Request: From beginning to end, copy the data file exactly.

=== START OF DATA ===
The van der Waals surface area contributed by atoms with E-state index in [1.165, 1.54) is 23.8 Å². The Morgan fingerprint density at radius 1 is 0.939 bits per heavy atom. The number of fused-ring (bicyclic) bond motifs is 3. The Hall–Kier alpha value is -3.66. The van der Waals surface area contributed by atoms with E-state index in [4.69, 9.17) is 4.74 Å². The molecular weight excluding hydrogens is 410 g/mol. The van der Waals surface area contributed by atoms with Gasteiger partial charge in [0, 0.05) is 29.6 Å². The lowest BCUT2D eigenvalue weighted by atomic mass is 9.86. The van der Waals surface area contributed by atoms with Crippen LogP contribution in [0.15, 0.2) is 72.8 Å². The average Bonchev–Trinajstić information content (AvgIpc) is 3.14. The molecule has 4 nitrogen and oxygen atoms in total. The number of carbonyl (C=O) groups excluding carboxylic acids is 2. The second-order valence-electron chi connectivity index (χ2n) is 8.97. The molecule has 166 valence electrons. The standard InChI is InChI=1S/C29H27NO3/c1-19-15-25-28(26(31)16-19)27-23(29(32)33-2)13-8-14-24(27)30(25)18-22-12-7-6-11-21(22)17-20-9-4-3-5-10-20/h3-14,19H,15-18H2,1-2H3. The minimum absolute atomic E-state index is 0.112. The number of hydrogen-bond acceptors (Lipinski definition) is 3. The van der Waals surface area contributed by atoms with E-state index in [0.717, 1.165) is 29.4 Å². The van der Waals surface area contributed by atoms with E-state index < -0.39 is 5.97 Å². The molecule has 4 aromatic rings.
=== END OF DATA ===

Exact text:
The van der Waals surface area contributed by atoms with E-state index in [1.165, 1.54) is 23.8 Å². The Morgan fingerprint density at radius 1 is 0.939 bits per heavy atom. The number of fused-ring (bicyclic) bond motifs is 3. The Hall–Kier alpha value is -3.66. The van der Waals surface area contributed by atoms with E-state index in [4.69, 9.17) is 4.74 Å². The molecular weight excluding hydrogens is 410 g/mol. The van der Waals surface area contributed by atoms with Gasteiger partial charge in [0, 0.05) is 29.6 Å². The lowest BCUT2D eigenvalue weighted by atomic mass is 9.86. The van der Waals surface area contributed by atoms with Crippen LogP contribution in [0.15, 0.2) is 72.8 Å². The average Bonchev–Trinajstić information content (AvgIpc) is 3.14. The molecule has 4 nitrogen and oxygen atoms in total. The number of carbonyl (C=O) groups excluding carboxylic acids is 2. The second-order valence-electron chi connectivity index (χ2n) is 8.97. The molecule has 166 valence electrons. The standard InChI is InChI=1S/C29H27NO3/c1-19-15-25-28(26(31)16-19)27-23(29(32)33-2)13-8-14-24(27)30(25)18-22-12-7-6-11-21(22)17-20-9-4-3-5-10-20/h3-14,19H,15-18H2,1-2H3. The minimum absolute atomic E-state index is 0.112. The number of hydrogen-bond acceptors (Lipinski definition) is 3. The van der Waals surface area contributed by atoms with E-state index in [0.717, 1.165) is 29.4 Å². The van der Waals surface area contributed by atoms with E-state index < -0.39 is 5.97 Å². The molecule has 4 aromatic rings.